Pruitt ties red team/blue team rationale to endangerment finding
Since summer, a number of members of the Trump administration, including Pruitt, have been championing the idea of a red team/blue team exercise, which would pit viewpoints at odds with the scientific consensus on climate change against proponents of that consensus. President Trump himself reportedly supports the concept.
Asked at the hearing whether he plans to implement the idea, Pruitt said it has been subject to “ongoing review internally” and that it is “something that I hope to be able to do and announce sometime [at the] beginning part of next year at the latest.” In elaborating on his rationale for the exercise, Pruitt referenced the endangerment finding process, saying,
I think one of the most important things we can do for the American people is provide that type of discussion, because it hasn't happened at the agency. As I indicated, the agency borrowed the work product of a third party, and we need to ensure that that discussion occurs, and that it occurs in a way that the American people know that objective, transparent review is taking place.
In an influential op-ed article published in April, physicist Steve Koonin advocated the exercise as a way to “produce a traceable public record that would allow the public and decision makers [to gain] a better understanding of certainties and uncertainties,” arguing that the process is more rigorous and transparent than peer review. Others, though, have defended the rigor of the traditional peer review processes for climate science and have questioned the wisdom of reopening debates that those processes have closed.
After the hearing, E&E News reported that some within the White House are reluctant to move forward with the exercise and that plans for one currently are “on hold.”
Democratic leaders accuse Pruitt of ignoring and undermining science
While Republican committee leaders expressed support at the hearing for Pruitt’s “back-to-basics” initiative to narrow the focus of EPA regulation, Democratic leaders were sharply critical, saying he has diminished the role of science at the agency.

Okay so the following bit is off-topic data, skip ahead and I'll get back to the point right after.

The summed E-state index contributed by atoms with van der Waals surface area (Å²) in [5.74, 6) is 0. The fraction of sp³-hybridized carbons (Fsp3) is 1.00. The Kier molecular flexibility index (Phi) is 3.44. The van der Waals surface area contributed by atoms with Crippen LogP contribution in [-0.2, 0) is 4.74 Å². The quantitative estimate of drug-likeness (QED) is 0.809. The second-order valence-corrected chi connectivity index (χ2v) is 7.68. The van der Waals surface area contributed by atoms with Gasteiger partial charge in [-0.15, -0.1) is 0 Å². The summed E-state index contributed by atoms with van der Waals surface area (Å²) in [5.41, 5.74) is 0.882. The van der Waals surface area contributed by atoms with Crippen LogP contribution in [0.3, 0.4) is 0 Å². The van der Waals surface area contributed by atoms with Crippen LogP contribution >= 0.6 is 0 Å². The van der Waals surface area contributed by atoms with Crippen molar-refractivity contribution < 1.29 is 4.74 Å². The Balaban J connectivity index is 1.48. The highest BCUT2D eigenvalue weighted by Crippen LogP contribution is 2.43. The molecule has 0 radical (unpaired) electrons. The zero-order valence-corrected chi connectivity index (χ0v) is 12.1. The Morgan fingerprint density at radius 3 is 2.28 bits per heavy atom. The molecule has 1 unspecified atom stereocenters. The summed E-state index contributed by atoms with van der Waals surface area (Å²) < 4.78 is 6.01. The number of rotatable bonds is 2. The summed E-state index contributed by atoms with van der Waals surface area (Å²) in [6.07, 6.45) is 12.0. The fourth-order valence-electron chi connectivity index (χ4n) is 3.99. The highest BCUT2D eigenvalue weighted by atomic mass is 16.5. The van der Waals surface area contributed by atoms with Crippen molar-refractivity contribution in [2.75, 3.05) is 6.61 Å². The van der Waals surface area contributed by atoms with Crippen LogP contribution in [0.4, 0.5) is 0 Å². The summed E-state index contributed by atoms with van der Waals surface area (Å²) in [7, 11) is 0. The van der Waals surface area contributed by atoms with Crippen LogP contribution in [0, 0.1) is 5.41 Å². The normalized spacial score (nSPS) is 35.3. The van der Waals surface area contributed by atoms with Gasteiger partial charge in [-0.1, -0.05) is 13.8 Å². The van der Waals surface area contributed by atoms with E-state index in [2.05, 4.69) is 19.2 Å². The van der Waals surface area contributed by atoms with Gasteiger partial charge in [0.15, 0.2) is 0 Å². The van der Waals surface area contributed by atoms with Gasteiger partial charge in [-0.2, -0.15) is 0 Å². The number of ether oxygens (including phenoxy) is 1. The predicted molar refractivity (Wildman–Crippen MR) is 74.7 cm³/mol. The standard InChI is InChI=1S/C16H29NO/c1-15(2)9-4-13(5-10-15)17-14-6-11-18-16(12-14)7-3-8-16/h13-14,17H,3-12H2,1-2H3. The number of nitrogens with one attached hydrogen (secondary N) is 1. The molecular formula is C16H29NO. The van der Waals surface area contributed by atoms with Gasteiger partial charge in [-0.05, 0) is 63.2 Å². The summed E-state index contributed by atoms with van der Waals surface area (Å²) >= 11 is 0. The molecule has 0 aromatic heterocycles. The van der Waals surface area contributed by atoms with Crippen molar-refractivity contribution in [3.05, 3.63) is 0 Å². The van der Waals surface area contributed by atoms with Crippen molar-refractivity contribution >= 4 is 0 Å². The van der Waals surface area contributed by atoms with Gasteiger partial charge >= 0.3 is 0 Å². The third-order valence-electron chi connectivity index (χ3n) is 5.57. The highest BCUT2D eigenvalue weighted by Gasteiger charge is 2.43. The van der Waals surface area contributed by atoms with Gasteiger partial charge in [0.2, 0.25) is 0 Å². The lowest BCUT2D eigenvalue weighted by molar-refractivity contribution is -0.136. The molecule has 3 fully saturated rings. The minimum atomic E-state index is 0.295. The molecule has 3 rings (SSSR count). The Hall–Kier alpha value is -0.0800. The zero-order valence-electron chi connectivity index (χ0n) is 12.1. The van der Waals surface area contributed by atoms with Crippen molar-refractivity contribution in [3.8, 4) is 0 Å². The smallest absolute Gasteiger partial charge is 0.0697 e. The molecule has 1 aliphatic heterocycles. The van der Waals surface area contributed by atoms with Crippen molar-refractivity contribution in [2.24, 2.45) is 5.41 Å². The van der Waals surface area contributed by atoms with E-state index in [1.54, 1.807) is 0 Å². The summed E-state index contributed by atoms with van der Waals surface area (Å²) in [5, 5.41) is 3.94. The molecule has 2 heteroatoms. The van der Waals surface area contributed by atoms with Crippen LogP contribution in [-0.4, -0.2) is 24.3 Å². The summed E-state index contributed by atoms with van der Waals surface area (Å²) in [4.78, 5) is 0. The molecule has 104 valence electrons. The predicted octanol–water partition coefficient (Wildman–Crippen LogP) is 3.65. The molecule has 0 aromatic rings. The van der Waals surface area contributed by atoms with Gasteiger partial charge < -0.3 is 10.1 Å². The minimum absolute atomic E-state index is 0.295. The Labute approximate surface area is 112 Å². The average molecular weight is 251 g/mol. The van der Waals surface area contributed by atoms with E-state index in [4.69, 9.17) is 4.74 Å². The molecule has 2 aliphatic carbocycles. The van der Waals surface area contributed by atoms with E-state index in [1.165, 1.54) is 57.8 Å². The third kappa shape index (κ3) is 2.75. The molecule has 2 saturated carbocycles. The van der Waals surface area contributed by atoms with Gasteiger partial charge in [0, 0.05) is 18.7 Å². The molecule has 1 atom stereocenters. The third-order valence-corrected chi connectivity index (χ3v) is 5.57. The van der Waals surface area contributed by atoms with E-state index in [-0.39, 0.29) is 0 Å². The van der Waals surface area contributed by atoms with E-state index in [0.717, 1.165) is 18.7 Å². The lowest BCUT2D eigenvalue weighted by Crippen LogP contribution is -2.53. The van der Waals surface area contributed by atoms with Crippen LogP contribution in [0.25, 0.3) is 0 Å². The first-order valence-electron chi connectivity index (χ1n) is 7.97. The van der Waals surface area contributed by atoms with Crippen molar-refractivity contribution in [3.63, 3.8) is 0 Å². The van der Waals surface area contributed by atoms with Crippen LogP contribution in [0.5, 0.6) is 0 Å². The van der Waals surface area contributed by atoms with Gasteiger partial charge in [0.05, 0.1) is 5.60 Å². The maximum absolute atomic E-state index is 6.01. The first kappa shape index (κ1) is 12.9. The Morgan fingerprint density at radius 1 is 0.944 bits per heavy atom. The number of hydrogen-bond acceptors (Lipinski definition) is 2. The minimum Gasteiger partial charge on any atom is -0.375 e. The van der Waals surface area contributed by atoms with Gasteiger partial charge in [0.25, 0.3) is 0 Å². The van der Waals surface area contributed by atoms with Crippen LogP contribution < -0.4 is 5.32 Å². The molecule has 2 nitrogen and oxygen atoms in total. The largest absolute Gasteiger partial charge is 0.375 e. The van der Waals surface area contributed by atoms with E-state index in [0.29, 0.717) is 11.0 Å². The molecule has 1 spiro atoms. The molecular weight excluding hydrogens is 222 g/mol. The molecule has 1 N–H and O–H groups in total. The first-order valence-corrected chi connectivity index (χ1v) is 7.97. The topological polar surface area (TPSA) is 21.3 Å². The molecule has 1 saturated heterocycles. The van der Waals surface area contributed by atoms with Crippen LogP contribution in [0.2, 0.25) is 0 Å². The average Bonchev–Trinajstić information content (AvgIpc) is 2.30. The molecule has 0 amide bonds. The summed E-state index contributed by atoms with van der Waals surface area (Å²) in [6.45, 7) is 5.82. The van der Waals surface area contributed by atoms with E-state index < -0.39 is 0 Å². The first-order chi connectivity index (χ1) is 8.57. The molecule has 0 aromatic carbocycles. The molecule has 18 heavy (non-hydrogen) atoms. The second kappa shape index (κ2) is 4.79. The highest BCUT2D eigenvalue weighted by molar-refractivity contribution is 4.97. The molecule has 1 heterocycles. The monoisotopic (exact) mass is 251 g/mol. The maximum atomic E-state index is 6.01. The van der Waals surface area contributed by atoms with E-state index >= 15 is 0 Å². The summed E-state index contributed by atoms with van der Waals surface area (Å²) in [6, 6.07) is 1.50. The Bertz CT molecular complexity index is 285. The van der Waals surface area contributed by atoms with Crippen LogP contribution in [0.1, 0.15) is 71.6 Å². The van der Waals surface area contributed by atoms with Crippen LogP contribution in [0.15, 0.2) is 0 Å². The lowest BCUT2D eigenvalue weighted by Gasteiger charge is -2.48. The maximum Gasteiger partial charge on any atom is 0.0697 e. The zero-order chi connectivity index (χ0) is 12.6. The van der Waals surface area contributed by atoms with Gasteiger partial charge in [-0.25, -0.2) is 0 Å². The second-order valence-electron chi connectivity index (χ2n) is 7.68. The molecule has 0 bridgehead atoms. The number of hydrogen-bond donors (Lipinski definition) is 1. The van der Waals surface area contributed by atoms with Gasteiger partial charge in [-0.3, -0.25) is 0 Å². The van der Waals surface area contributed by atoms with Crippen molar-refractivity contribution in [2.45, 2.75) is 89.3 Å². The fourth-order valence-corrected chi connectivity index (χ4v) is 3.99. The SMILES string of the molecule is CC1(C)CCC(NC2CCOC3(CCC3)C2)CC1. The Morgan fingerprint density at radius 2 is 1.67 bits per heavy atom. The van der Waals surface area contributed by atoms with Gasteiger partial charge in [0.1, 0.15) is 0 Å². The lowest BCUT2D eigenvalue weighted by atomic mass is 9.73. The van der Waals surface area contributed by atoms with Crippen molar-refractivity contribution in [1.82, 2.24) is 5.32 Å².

In his opening statement, Rep. Frank Pallone (D-NJ), the top Democrat on the committee, accused Pruitt of waging a “war on science.” Pallone referred to Pruitt’s barring of current EPA grant recipients from serving on the agency’s science advisory panels as an “unprecedented assault on independent science.” He also asserted that Pruitt has “ignored the advice and conclusions of his own scientific staff on numerous occasions.”
Similarly, Environment Subcommittee Ranking Member Paul Tonko (D-NY) voiced concerns that Pruitt is sidelining science, citing “capricious” regulatory rollbacks and his changes to the science advisory panels. Tonko referenced a letter sent to the committee by the American Geophysical Union, which says it is troubled by “the assertion that the independence, transparency, and objectivity of the scientists who receive federal grants is compromised.” Tonko asked whether “it makes sense to ignore the advice of the very scientists that EPA determines are worthiest of grant funding.”
Pruitt disagreed with the characterization that he is ignoring these scientists, noting they had the option of choosing between serving on the board or receiving grant money. Pruitt also sought to allay Tonko’s concerns about the state of scientific integrity at the agency, saying, “It is a matter of priority to make sure that we have scientific review of rules at the agency that are objective, transparent, and peer-reviewed.”